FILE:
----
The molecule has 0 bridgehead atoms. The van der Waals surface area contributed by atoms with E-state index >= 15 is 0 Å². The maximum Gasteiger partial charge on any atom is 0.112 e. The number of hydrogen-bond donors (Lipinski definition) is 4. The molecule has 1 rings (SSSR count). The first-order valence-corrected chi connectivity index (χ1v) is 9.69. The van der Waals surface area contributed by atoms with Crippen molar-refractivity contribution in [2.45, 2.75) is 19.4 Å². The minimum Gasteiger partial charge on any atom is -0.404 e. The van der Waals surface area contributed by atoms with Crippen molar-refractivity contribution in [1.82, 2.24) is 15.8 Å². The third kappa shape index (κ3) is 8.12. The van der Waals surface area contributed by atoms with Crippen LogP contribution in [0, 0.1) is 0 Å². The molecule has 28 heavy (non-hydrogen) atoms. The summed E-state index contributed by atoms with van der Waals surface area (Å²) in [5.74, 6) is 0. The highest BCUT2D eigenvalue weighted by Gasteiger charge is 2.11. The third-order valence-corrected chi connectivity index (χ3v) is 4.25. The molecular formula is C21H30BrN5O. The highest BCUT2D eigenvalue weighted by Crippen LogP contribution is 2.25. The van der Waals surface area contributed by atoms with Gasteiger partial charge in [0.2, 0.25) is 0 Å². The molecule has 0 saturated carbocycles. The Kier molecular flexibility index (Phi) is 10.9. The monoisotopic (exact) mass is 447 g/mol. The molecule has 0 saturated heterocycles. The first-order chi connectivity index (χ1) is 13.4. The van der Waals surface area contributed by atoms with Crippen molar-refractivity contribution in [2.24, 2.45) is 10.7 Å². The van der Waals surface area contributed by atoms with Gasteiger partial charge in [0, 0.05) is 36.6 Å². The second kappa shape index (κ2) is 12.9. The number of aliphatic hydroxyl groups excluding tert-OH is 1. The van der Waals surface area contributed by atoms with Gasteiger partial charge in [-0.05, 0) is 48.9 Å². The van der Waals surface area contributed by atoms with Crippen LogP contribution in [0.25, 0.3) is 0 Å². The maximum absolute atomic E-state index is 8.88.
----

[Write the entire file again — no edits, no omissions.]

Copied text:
The molecule has 0 bridgehead atoms. The van der Waals surface area contributed by atoms with E-state index >= 15 is 0 Å². The maximum Gasteiger partial charge on any atom is 0.112 e. The number of hydrogen-bond donors (Lipinski definition) is 4. The molecule has 1 rings (SSSR count). The first-order valence-corrected chi connectivity index (χ1v) is 9.69. The van der Waals surface area contributed by atoms with Crippen molar-refractivity contribution in [2.45, 2.75) is 19.4 Å². The minimum Gasteiger partial charge on any atom is -0.404 e. The van der Waals surface area contributed by atoms with Crippen molar-refractivity contribution in [1.82, 2.24) is 15.8 Å². The third kappa shape index (κ3) is 8.12. The van der Waals surface area contributed by atoms with Crippen LogP contribution in [0, 0.1) is 0 Å². The molecule has 28 heavy (non-hydrogen) atoms. The summed E-state index contributed by atoms with van der Waals surface area (Å²) in [5.74, 6) is 0. The highest BCUT2D eigenvalue weighted by Gasteiger charge is 2.11. The third-order valence-corrected chi connectivity index (χ3v) is 4.25. The molecular formula is C21H30BrN5O. The highest BCUT2D eigenvalue weighted by Crippen LogP contribution is 2.25. The van der Waals surface area contributed by atoms with Gasteiger partial charge in [0.2, 0.25) is 0 Å². The molecule has 0 saturated carbocycles. The Kier molecular flexibility index (Phi) is 10.9. The monoisotopic (exact) mass is 447 g/mol. The molecule has 0 saturated heterocycles. The first-order chi connectivity index (χ1) is 13.4. The van der Waals surface area contributed by atoms with Crippen molar-refractivity contribution in [2.24, 2.45) is 10.7 Å². The van der Waals surface area contributed by atoms with Gasteiger partial charge in [0, 0.05) is 36.6 Å². The second kappa shape index (κ2) is 12.9. The number of aliphatic hydroxyl groups excluding tert-OH is 1. The van der Waals surface area contributed by atoms with Gasteiger partial charge in [-0.05, 0) is 48.9 Å². The van der Waals surface area contributed by atoms with Crippen LogP contribution in [0.25, 0.3) is 0 Å². The maximum absolute atomic E-state index is 8.88.